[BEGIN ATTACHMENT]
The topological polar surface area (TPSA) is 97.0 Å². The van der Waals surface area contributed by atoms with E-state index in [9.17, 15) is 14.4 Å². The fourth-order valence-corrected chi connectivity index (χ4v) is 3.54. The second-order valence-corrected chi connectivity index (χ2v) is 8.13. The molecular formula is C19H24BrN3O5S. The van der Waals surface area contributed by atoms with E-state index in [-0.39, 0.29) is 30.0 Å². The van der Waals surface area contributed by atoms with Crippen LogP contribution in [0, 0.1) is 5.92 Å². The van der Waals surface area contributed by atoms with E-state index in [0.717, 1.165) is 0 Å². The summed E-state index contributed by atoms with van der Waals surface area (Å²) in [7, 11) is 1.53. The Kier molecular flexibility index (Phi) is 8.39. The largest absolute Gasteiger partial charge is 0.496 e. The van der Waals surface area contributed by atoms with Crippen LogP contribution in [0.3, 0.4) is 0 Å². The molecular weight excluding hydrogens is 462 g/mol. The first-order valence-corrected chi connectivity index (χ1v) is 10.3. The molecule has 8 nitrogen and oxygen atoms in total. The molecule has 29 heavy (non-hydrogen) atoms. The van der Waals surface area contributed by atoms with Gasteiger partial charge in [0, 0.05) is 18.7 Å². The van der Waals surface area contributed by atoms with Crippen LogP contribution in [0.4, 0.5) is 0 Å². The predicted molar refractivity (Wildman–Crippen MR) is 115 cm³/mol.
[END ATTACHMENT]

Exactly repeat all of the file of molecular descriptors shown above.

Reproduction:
The topological polar surface area (TPSA) is 97.0 Å². The van der Waals surface area contributed by atoms with E-state index in [9.17, 15) is 14.4 Å². The fourth-order valence-corrected chi connectivity index (χ4v) is 3.54. The second-order valence-corrected chi connectivity index (χ2v) is 8.13. The molecular formula is C19H24BrN3O5S. The van der Waals surface area contributed by atoms with E-state index in [-0.39, 0.29) is 30.0 Å². The van der Waals surface area contributed by atoms with Crippen LogP contribution in [0, 0.1) is 5.92 Å². The van der Waals surface area contributed by atoms with E-state index in [0.717, 1.165) is 0 Å². The summed E-state index contributed by atoms with van der Waals surface area (Å²) in [7, 11) is 1.53. The Kier molecular flexibility index (Phi) is 8.39. The largest absolute Gasteiger partial charge is 0.496 e. The van der Waals surface area contributed by atoms with Crippen LogP contribution in [0.3, 0.4) is 0 Å². The molecular weight excluding hydrogens is 462 g/mol. The first-order valence-corrected chi connectivity index (χ1v) is 10.3. The molecule has 8 nitrogen and oxygen atoms in total. The molecule has 29 heavy (non-hydrogen) atoms. The van der Waals surface area contributed by atoms with Gasteiger partial charge in [0, 0.05) is 18.7 Å². The van der Waals surface area contributed by atoms with Crippen LogP contribution in [0.4, 0.5) is 0 Å². The predicted molar refractivity (Wildman–Crippen MR) is 115 cm³/mol.